If an imposter has stolen your identity to open fraudulent credit accounts in your name, you will want to act fast to not only protect your identity and credit record, but get the fraudulent accounts removed from your credit reports as quickly as possible.
First, to deter thieves from opening more accounts in your name, place an initial 90-day fraud alert on your credit file. Call one of the three major credit reporting agencies, Experian, Equifax or TransUnion and inform them that a thief has compromised your credit accounts.
The credit reporting agency that you contact will contact the other credit reporting agencies and notify them of the fraud alert.
Once the fraud alert is in place, it tells lenders to take extra steps to verify that you are the one who is seeking the request for new credit.
It also entitles you to receive a free copy of your credit report from each of the three major credit reporting agencies. Review your credit reports carefully. And make note of every account that you do not recognize as your own.
File a Report
The Federal Trade Commission recommends filing a complaint with them, then printing a copy of the report and using that to file a police report with your local law enforcement.
The FTC calls that an identity theft affidavit, and says it can be a helpful document to use when you’re dealing with the companies where the fraudulent accounts were opened, as well as the credit reporting agencies.
Dispute Those Accounts
Next, contact the financial companies where a thief has opened fraudulent accounts in your name. Speak to the fraud department, and inform them that you are a victim of identity theft. Follow up the phone call with a letter, sent certified mail with a return receipt. Keep a copy of the letter and the receipt for your files. You may be required to submit more than the identity theft affidavit; the lender will tell you what information you need to supply for this process.
Send a dispute letter to each of the credit reporting agencies informing them of the fraudulent accounts opened in your name. Request that the fraudulent accounts be removed from your credit file.
It is a good idea to send this letter by certified mail with a return receipt as well. Keep a copy of the letter and the receipt for your records.
In most instances, a credit reporting agency will investigate your complaint within 30 days.
Each credit report agency will forward information about the identity theft to the financial companies reporting the fraudulent accounts opened by the thief.
And once the financial company receives the notice from the credit reporting agency, it must investigate and report back to the credit reporting agency.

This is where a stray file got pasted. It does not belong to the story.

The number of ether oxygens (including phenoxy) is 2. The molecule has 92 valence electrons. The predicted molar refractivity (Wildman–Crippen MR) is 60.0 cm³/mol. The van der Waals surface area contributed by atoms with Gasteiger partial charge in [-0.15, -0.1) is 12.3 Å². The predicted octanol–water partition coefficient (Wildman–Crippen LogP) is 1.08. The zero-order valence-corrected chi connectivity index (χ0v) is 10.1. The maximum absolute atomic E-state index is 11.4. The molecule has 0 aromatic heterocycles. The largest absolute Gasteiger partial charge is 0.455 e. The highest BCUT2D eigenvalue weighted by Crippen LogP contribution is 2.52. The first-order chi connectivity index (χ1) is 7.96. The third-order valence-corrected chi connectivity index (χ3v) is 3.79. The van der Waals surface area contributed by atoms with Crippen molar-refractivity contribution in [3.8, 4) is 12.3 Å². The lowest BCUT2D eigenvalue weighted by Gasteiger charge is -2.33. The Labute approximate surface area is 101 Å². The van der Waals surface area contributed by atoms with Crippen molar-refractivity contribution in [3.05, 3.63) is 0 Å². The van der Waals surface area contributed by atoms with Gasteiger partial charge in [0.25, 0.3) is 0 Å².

After an investigation is complete, a credit reporting agency must send you the results in writing. And you will be notified if the fraudulent accounts have been removed from your credit report.
It may take a while to clean up your credit file once an identity thief strikes, and you may wish to place a second 90-day fraud alert on your credit file as you go through the removal process for each fraudulent account on your credit report.
Alternatively, you can consider placing a credit freeze or credit lock on your reports. A credit freeze can be a more secure version of a fraud alert in that it blocks your credit reports entirely, so a lender can’t OK a loan in your name, thus barring your identity thieves from doing any further damage to your credit. Keep in mind there is usually a nominal fee associated with a credit freeze. And unlike a fraud alert, you can’t access your credit reports or open new lines of credit without unfreezing your reports.
Check Your Credit
One way to find out if there are fraudulent accounts in your name is to check your credit reports regularly. Pull your credit reports (you’re entitled to a free credit report from each of the three major credit reporting agencies once a year), then check the accounts to see that all listed belong to you. If you see an account (or accounts) that do not belong to you, then it’s time to get to work on shoring up your credit and identity.
Monitoring your credit scores can also be a good way to catch identity fraud. If you monitor your scores regularly and you notice a large, unexpected change, it’s time to pull your credit reports. You can get your two free credit scores, updated every 14 days, on Credit.com, along with an overview of what’s in your credit reports so you can track exactly where you stand.